NPTX2 and cognitive dysfunction in Alzheimer’s Disease
eLife Sciences Publications
Copyright Xiao et al. This article is distributed under the terms of the Creative Commons Attribution License, which permits unrestricted use and redistribution provided that the original author and source are credited: https://creativecommons.org/licenses/by/4.0/
Memory loss in Alzheimer’s disease (AD) is attributed to pervasive weakening and loss of synapses. Here, we present findings supporting a special role for excitatory synapses connecting pyramidal neurons of the hippocampus and cortex with fast-spiking parvalbumin (PV) interneurons that control network excitability and rhythmicity. Excitatory synapses on PV interneurons are dependent on the AMPA receptor subunit GluA4, which is regulated by presynaptic expression of the synaptogenic immediate early gene NPTX2 by pyramidal neurons. In a mouse model of AD amyloidosis, Nptx2-/- results in reduced GluA4 expression, disrupted rhythmicity, and increased pyramidal neuron excitability. Postmortem human AD cortex shows profound reductions of NPTX2 and coordinate reductions of GluA4. NPTX2 in human CSF is reduced in subjects with AD and shows robust correlations with cognitive performance and hippocampal volume. These findings implicate failure of adaptive control of pyramidal neuron-PV circuits as a pathophysiological mechanism contributing to cognitive failure in AD.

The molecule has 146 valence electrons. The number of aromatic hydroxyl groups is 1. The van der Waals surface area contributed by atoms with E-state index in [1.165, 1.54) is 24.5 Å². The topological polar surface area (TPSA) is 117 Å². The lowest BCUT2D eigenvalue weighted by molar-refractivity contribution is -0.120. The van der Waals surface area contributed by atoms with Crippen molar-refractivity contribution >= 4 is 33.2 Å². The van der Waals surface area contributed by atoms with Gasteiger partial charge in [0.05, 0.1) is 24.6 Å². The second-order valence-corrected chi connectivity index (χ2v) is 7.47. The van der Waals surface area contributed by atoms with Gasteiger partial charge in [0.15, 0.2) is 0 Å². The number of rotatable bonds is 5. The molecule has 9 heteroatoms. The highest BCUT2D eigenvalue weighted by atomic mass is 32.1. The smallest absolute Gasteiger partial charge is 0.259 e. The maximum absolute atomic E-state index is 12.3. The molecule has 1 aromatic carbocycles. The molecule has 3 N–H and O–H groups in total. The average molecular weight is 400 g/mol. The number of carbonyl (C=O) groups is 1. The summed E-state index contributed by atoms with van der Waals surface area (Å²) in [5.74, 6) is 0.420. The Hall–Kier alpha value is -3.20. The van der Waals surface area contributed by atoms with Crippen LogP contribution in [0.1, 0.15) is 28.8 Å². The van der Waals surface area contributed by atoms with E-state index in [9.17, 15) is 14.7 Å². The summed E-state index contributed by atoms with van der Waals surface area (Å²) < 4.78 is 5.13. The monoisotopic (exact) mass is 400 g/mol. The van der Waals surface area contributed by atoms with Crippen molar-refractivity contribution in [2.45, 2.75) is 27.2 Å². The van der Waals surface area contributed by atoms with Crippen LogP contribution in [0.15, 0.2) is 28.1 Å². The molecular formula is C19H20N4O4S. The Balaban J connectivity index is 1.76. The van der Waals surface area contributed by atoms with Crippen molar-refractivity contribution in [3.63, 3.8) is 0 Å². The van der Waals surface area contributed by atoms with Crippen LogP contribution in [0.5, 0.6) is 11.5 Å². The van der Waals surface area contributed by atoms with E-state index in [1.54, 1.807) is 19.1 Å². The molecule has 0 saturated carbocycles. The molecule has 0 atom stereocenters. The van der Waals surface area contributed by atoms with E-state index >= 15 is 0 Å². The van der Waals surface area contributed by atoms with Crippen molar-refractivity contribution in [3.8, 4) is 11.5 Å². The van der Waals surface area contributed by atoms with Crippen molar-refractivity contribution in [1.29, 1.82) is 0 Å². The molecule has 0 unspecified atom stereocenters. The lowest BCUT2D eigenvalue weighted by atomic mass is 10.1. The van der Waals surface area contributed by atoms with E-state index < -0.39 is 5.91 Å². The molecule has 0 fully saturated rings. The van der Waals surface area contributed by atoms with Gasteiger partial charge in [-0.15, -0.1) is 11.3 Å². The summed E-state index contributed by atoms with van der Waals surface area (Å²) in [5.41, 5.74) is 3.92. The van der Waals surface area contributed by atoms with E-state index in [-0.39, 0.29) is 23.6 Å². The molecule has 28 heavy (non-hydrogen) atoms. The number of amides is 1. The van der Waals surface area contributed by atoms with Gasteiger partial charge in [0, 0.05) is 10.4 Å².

DNA.This study was supported by NIMH MH100024 (PFW), (R35 NS-097966) (PFW), P50 AG005146-27 (PFW, JCT), Down Syndrome Research and Treatment Foundation and Research Down Syndrome (MX and RR), NIA AG05131 (DS, SE, DG), Alzheimer’s Disease Drug Discovery Foundation (DX, DG) and in part by the Intramural Research Program, National Institute on Aging, and National Institutes on Child Health and Development, NIH.
This is the final version of the article. Available from eLife Sciences Publications via the DOI in this record.
Vol. 6, article e23798
Except where otherwise noted, this item's license is described as Copyright Xiao et al. This article is distributed under the terms of the Creative Commons Attribution License, which permits unrestricted use and redistribution provided that the original author and source are credited: https://creativecommons.org/licenses/by/4.0/